July 28, 2017
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Need to comply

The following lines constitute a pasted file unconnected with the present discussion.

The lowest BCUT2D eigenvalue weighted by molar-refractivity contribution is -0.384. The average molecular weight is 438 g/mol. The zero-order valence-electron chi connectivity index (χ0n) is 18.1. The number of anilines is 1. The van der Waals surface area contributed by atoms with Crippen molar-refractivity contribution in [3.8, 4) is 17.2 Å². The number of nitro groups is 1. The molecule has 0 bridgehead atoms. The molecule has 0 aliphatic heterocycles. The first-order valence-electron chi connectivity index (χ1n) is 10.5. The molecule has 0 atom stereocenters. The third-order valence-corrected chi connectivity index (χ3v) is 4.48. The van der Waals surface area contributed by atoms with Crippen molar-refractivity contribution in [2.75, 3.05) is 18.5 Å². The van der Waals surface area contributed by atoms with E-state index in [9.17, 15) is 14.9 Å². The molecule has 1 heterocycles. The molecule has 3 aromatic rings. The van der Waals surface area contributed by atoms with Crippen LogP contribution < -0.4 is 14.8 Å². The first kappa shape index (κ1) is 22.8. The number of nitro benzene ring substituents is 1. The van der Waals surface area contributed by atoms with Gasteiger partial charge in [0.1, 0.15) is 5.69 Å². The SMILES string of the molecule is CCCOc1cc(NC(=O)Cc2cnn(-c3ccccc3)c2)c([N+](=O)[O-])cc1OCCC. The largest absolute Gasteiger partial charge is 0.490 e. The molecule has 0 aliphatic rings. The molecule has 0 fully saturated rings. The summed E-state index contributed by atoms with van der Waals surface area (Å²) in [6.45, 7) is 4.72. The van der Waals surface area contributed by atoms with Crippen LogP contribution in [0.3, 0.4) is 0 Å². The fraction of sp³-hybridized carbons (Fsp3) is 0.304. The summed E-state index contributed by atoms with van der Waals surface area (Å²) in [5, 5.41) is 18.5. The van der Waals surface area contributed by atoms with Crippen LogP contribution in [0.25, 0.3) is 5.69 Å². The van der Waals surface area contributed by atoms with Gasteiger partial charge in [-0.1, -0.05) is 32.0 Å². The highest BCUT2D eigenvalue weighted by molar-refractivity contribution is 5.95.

Maintaining peace in South China Sea China has got biggest shock to its emerging global superpower image and faced international embarrassment when the Permanent Court of Arbitration in The Hague ruled recently that China did not have historic rights to the South China Sea and that it had breached Philippine sovereignty by endangering its ships and fishing and oil projects in the energy-rich waters. The Permanent Court of Arbitration (PCA) has issued a sweeping verdict in favor of the Philippines in its case against China’s territorial claims in the South China Sea. The verdict represents a serious blow to China’s efforts to win legitimacy for its claims in the region. China claims more than 90 per cent of the South China Sea, an area which accounts for more than a tenth of global fisheries production and is also claimed in part by the Philippines, Vietnam, Malaysia, Brunei and Taiwan. Since China’s declaration of nine dash line in SCS, the region has grown increasingly concerned by China’s assertiveness in SCS. In 2012, Beijing snatched Scarborough Shoal away from Philippines. The two states has quarreled over allegations of illegal poaching by Chinese fishermen. After a two month standoff, the parties agreed to withdraw from the Shoal. Manila did. Beijing did not. Since then China has excluded Philippine boats from the Shoal’s waters. In response to this escalatory move, Manila filed an arbitration case against China Januar
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